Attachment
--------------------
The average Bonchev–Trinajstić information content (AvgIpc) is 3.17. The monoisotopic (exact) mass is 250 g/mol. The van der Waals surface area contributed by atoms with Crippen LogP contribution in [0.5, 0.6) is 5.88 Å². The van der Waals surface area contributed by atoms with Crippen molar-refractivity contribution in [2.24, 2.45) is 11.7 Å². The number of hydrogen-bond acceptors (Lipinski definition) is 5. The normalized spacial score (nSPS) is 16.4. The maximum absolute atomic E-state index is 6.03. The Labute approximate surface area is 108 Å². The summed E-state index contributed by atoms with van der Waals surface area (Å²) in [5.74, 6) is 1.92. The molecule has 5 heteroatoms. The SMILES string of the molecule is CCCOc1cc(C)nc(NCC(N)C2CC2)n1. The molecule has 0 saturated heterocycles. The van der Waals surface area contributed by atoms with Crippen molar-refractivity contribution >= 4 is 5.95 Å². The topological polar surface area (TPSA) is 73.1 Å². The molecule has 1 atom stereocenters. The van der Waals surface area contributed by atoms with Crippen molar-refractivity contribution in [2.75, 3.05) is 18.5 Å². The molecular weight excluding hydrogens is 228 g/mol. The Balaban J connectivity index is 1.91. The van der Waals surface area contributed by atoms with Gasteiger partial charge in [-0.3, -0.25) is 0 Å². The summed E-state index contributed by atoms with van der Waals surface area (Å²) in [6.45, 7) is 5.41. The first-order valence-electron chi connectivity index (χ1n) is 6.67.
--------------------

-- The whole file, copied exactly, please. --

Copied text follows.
The average Bonchev–Trinajstić information content (AvgIpc) is 3.17. The monoisotopic (exact) mass is 250 g/mol. The van der Waals surface area contributed by atoms with Crippen LogP contribution in [0.5, 0.6) is 5.88 Å². The van der Waals surface area contributed by atoms with Crippen molar-refractivity contribution in [2.24, 2.45) is 11.7 Å². The number of hydrogen-bond acceptors (Lipinski definition) is 5. The normalized spacial score (nSPS) is 16.4. The maximum absolute atomic E-state index is 6.03. The Labute approximate surface area is 108 Å². The summed E-state index contributed by atoms with van der Waals surface area (Å²) in [5.74, 6) is 1.92. The molecule has 5 heteroatoms. The SMILES string of the molecule is CCCOc1cc(C)nc(NCC(N)C2CC2)n1. The molecule has 0 saturated heterocycles. The van der Waals surface area contributed by atoms with Crippen molar-refractivity contribution >= 4 is 5.95 Å². The topological polar surface area (TPSA) is 73.1 Å². The molecule has 1 atom stereocenters. The van der Waals surface area contributed by atoms with Crippen molar-refractivity contribution in [2.75, 3.05) is 18.5 Å². The molecular weight excluding hydrogens is 228 g/mol. The Balaban J connectivity index is 1.91. The van der Waals surface area contributed by atoms with Gasteiger partial charge in [-0.3, -0.25) is 0 Å². The summed E-state index contributed by atoms with van der Waals surface area (Å²) in [6.45, 7) is 5.41. The first-order valence-electron chi connectivity index (χ1n) is 6.67.